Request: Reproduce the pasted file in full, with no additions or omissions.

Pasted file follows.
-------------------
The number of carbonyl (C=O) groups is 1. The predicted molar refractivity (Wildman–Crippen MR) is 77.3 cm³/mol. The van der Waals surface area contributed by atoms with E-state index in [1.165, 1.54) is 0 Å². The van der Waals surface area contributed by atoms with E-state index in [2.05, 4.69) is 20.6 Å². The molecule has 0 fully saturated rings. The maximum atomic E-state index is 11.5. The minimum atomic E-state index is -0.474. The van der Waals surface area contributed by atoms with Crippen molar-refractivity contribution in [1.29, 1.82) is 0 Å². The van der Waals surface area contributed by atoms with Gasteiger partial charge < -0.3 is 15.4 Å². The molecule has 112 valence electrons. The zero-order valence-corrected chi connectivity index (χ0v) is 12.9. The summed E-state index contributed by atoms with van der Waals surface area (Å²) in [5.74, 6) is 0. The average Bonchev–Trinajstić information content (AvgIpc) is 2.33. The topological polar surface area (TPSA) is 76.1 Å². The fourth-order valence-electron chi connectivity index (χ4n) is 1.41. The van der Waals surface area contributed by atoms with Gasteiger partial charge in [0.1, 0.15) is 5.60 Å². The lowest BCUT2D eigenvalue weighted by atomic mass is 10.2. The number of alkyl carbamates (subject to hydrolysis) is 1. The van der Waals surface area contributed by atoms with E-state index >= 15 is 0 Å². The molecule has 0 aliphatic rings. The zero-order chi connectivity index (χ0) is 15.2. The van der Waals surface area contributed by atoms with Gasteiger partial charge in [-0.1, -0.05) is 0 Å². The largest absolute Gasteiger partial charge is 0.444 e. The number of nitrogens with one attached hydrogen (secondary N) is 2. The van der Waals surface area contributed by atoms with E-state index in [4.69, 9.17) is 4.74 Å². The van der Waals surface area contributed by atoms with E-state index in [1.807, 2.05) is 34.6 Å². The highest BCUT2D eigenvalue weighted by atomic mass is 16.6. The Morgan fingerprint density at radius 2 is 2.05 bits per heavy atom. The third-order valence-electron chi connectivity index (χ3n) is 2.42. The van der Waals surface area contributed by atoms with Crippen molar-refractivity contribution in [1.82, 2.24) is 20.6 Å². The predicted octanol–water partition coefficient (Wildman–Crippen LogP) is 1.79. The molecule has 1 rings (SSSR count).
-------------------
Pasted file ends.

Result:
The number of carbonyl (C=O) groups is 1. The predicted molar refractivity (Wildman–Crippen MR) is 77.3 cm³/mol. The van der Waals surface area contributed by atoms with E-state index in [1.165, 1.54) is 0 Å². The van der Waals surface area contributed by atoms with E-state index in [2.05, 4.69) is 20.6 Å². The molecule has 0 fully saturated rings. The maximum atomic E-state index is 11.5. The minimum atomic E-state index is -0.474. The van der Waals surface area contributed by atoms with Crippen molar-refractivity contribution in [1.29, 1.82) is 0 Å². The van der Waals surface area contributed by atoms with Gasteiger partial charge < -0.3 is 15.4 Å². The molecule has 112 valence electrons. The zero-order valence-corrected chi connectivity index (χ0v) is 12.9. The summed E-state index contributed by atoms with van der Waals surface area (Å²) in [5.74, 6) is 0. The average Bonchev–Trinajstić information content (AvgIpc) is 2.33. The topological polar surface area (TPSA) is 76.1 Å². The fourth-order valence-electron chi connectivity index (χ4n) is 1.41. The van der Waals surface area contributed by atoms with Gasteiger partial charge in [0.1, 0.15) is 5.60 Å². The lowest BCUT2D eigenvalue weighted by atomic mass is 10.2. The number of alkyl carbamates (subject to hydrolysis) is 1. The van der Waals surface area contributed by atoms with E-state index >= 15 is 0 Å². The molecule has 0 aliphatic rings. The zero-order chi connectivity index (χ0) is 15.2. The van der Waals surface area contributed by atoms with Gasteiger partial charge in [-0.1, -0.05) is 0 Å². The largest absolute Gasteiger partial charge is 0.444 e. The number of nitrogens with one attached hydrogen (secondary N) is 2. The van der Waals surface area contributed by atoms with E-state index in [4.69, 9.17) is 4.74 Å². The van der Waals surface area contributed by atoms with E-state index in [1.807, 2.05) is 34.6 Å². The highest BCUT2D eigenvalue weighted by atomic mass is 16.6. The Morgan fingerprint density at radius 2 is 2.05 bits per heavy atom. The third-order valence-electron chi connectivity index (χ3n) is 2.42. The van der Waals surface area contributed by atoms with Crippen molar-refractivity contribution in [1.82, 2.24) is 20.6 Å². The predicted octanol–water partition coefficient (Wildman–Crippen LogP) is 1.79. The molecule has 1 rings (SSSR count).